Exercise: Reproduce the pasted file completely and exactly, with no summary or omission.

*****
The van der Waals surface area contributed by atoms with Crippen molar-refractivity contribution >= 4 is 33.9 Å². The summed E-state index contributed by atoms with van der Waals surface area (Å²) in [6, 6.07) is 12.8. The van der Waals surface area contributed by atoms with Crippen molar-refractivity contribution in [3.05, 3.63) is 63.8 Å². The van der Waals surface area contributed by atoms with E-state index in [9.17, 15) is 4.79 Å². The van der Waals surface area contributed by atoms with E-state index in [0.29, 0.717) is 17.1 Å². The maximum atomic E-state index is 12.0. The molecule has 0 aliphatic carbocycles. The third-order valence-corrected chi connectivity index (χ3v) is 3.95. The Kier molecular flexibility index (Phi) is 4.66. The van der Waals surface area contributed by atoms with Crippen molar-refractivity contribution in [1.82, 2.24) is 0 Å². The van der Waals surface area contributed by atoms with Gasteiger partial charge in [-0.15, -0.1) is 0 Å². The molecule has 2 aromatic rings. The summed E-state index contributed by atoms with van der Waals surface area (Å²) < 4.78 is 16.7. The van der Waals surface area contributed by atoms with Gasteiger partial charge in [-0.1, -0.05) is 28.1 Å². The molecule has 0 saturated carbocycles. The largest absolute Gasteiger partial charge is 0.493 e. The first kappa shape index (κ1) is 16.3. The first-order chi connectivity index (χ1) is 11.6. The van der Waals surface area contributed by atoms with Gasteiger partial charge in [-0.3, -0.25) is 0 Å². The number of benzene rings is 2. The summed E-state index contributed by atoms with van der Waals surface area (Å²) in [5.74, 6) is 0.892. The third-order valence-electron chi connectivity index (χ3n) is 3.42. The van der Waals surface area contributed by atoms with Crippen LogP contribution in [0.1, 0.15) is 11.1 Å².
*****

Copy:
The van der Waals surface area contributed by atoms with Crippen molar-refractivity contribution >= 4 is 33.9 Å². The summed E-state index contributed by atoms with van der Waals surface area (Å²) in [6, 6.07) is 12.8. The van der Waals surface area contributed by atoms with Crippen molar-refractivity contribution in [3.05, 3.63) is 63.8 Å². The van der Waals surface area contributed by atoms with E-state index in [9.17, 15) is 4.79 Å². The van der Waals surface area contributed by atoms with E-state index in [0.29, 0.717) is 17.1 Å². The maximum atomic E-state index is 12.0. The molecule has 0 aliphatic carbocycles. The third-order valence-corrected chi connectivity index (χ3v) is 3.95. The Kier molecular flexibility index (Phi) is 4.66. The van der Waals surface area contributed by atoms with Crippen molar-refractivity contribution in [1.82, 2.24) is 0 Å². The van der Waals surface area contributed by atoms with Gasteiger partial charge in [-0.15, -0.1) is 0 Å². The molecule has 2 aromatic rings. The summed E-state index contributed by atoms with van der Waals surface area (Å²) < 4.78 is 16.7. The van der Waals surface area contributed by atoms with Gasteiger partial charge in [-0.1, -0.05) is 28.1 Å². The molecule has 0 saturated carbocycles. The largest absolute Gasteiger partial charge is 0.493 e. The first kappa shape index (κ1) is 16.3. The first-order chi connectivity index (χ1) is 11.6. The van der Waals surface area contributed by atoms with Gasteiger partial charge in [-0.3, -0.25) is 0 Å². The number of benzene rings is 2. The summed E-state index contributed by atoms with van der Waals surface area (Å²) in [5.74, 6) is 0.892. The third-order valence-electron chi connectivity index (χ3n) is 3.42. The van der Waals surface area contributed by atoms with Crippen LogP contribution in [0.1, 0.15) is 11.1 Å².